Uber Increasingly Targets Drivers Over 50 In Recruitment Push As Company Reports $1.7 Billion Loss
Uber is increasingly targeting senior citizens for recruitment of their freelance taxi drivers, according to NewYork Times. In July of last year, Uber formed a partnership with Life Reimagined, a subsidiary of the American Association of Retired Persons or AARP, an organization for people over 50 which helps them through life transitions.
As part of the collaboration, Life Reimagined provides Uber with access to AARP’s 1.4 million members through online and in-person workshops. In January alone, Molly Spaeth, a spokeswoman for Uber, said the company had enlisted nearly 600 drivers from its AARP connections.
Uber carried out a survey of its drivers in 2014 and 2015, and results showed that nearly one-fourth were 50 or older.
The 50-and-older workforce is a growing segment, according to an AARP report released last year. One reason for this is many people are leaving the full-time workforce with less money than is required to finance a comfortable standard of living.
Many of those who continue working beyond 65 do so because they would be too poor otherwise, according to a new report from the labor-backed Economic Policy Institute.
The fact is fewer Americans are retiring, and comparatively, senior incomes are closer to working-age incomes in the United States than in other OECD countries because the retirement system puts aside too small a portion of pre-retirement income.
Combined with increased life expectancy and rising standards of health, baby boomers are challenging retirement norms by staying in or returning to the labor market.
Older drivers are also prized because they usually own their own cars, have adequate auto insurance, and, according to insurance statistics, have fewer crashes, thus keeping liability and taxi insurance costs down.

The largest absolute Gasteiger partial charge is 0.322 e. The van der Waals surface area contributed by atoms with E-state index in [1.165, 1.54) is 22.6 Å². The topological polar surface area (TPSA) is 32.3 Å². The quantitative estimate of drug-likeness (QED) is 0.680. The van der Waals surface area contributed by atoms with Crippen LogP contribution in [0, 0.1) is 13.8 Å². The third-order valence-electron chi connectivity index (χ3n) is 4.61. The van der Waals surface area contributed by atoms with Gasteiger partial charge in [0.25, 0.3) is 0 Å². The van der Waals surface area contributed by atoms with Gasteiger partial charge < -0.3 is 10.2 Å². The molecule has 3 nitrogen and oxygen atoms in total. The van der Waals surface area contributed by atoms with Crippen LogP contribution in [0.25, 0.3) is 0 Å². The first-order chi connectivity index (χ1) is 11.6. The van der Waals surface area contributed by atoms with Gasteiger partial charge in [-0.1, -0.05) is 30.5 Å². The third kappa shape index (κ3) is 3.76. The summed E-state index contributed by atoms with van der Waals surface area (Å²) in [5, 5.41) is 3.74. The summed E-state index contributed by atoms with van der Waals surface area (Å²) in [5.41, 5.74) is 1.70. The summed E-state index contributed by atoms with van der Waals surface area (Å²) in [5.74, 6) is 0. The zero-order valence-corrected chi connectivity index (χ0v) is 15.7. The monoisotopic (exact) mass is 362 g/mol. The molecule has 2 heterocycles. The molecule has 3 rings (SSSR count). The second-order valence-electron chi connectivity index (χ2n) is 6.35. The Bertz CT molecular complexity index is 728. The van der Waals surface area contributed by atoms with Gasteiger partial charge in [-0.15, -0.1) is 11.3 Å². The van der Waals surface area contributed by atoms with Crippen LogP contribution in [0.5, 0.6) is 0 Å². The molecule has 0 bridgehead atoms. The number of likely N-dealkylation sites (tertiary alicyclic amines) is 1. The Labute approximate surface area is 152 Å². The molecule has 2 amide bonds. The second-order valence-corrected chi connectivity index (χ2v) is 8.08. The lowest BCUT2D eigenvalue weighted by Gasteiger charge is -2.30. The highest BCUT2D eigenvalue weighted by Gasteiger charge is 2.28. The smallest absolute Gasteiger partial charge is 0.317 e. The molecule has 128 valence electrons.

Uber will need all the help it can get in terms of cost cutting and savings, after it was revealed that the company made a huge overall loss in 2015, according to the Information.
Uber reportedly made $498 million in net revenue — the money the company makes after paying drivers — in the third quarter of 2015, exceeding the $495.3 million in revenue it made throughout the whole of 2014.
But Uber also lost $697 million in the third quarter, compared to $671.4 million lost in all of 2014. Overall, the company lost $1.7 billion on $1.2 billion in revenue during the first three quarters of 2015.
These losses come despite Uber taking around 30 percent of a driver’s fares, a cut that is up from 20 percent two years ago. And Uber is gambling that increased ridership and hourly wage guarantees will limit drivers’ earnings decline in the future.
Uber is relying on cheaper rates, more drivers, and greater ride volume to bring profit, but this hasn’t materialized despite Uber’s CEO Travis Kalanick predicting profitability was imminent last September, at a company conference in Las Vegas.
This month Uber also reduced rates by between 10 to 45 percent in 100 cities in North America, the third consecutive year Uber has discounted fares in January.
Although Uber claims these rate cuts are seasonal rather than a permanent pricing strategy, the discounted rates have remained in place in a third of cities over previous years.
Yet Uber continues to overly charge for the basic safety of its ride with a fee that has more than doubled from $1 to $2.50 in certain cities. Uber has justified the rise by claiming that the charge is necessary to pay for drivers’ background checks and safety education.
Lyft, one of Uber’s competitors, has told shareholders it will also lower fares to keep up, writing “With recent price changes from the competition, we need to take action,” in an e-mail to its drivers last week.
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